So this is something I am still working on with my designs, especially when I have so many designs in progress at once. I’m trying to filter out the games that don’t have an identifying feature, and focus on the designs that do. And it’s slowly making me a better designer because I’m starting to consider that aspect throughout the design stage. It also makes me a happier designer because the same factors that make a game stand out make a game fun to work on. There’s some new problem, some new topic to cover, some new way of doing things that is enjoyable to figure out.
It’s not easy to get someone to remember your game. With so many games coming out, just being “the good one” or “the fun one” doesn’t tell you anything about what game it was 2 days later, let alone weeks or months. And it’s not something you can rely on adding at a later stage. Titles and box art are also easy to forget when so many games look and sound the same. Step back and think about what made the last game you played memorable.Then picture yourself talking to a judge from a contest, or following up with a publisher after a month, or even in a game store trying to tell someone about your new game. If you can’t identify your game from the 30 second interaction, it’s probably not ready. Having a unique identity is what will keep it in players minds, the next time they ask “Do you remember that fun game we played?” the answer is yours.
I recently attended all 3 days of the inaugural PAX Unplugged in my home town of Philadelphia. It was great showing off my home city to people (especially Reading Terminal Market). It was also way bigger than I expected, and there were people I never even ran into all weekend. Possibly because I spent a lot of my time Friday and Saturday in the Unpub/Alpha Build room, working on prototypes. It was a good weekend for prototypes, if not for the players. Read the rest of this entry »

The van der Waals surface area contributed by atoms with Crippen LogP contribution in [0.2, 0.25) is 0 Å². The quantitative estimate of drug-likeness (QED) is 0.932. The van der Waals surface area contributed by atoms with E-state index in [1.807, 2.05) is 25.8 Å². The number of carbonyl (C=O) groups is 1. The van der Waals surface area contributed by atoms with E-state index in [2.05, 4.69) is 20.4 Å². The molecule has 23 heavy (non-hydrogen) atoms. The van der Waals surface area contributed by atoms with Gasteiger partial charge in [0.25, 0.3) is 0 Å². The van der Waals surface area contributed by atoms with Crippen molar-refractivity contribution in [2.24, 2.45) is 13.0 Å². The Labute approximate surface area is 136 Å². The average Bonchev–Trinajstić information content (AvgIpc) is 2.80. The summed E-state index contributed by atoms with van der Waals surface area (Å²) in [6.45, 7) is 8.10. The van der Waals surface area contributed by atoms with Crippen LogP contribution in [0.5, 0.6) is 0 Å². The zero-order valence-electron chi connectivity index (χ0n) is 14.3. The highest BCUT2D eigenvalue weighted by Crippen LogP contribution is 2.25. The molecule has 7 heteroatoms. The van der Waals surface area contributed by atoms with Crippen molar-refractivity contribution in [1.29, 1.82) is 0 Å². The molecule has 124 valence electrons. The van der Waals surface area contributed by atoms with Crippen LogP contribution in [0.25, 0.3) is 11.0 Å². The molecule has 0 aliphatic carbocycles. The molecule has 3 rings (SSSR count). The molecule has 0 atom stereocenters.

Deus Ex is right at the top of my greatest games of all time list. It’s a crowning achievement in game design that I still use as s point of reference for other games. A recent article on Gamasutra covers some remarks that the designer of Deus Ex, Warren Spector gave at GDC earlier this year, looking back at Deus Ex after 17 years.
The article includes a list of questions that he always asks before making a game. It really leapt out at me because I’ve been struggling to figure out what games I want to make recently, and these were some of the same questions I was asking myself about my games. So I wanted to look at the list of questions in detail to figure out whether I was making the games I really wanted to make.
First, there are 6 questions about the game you’re making.
- What’s the core idea? Can you describe the core of the game in 2-3 sentences?
A straightforward, but deceptively difficult question to answer, because you need to narrow your focus to give the game shape. You can fill in details as you go, but it’s really important to have that structure to build the entire game around.
- Why do this game?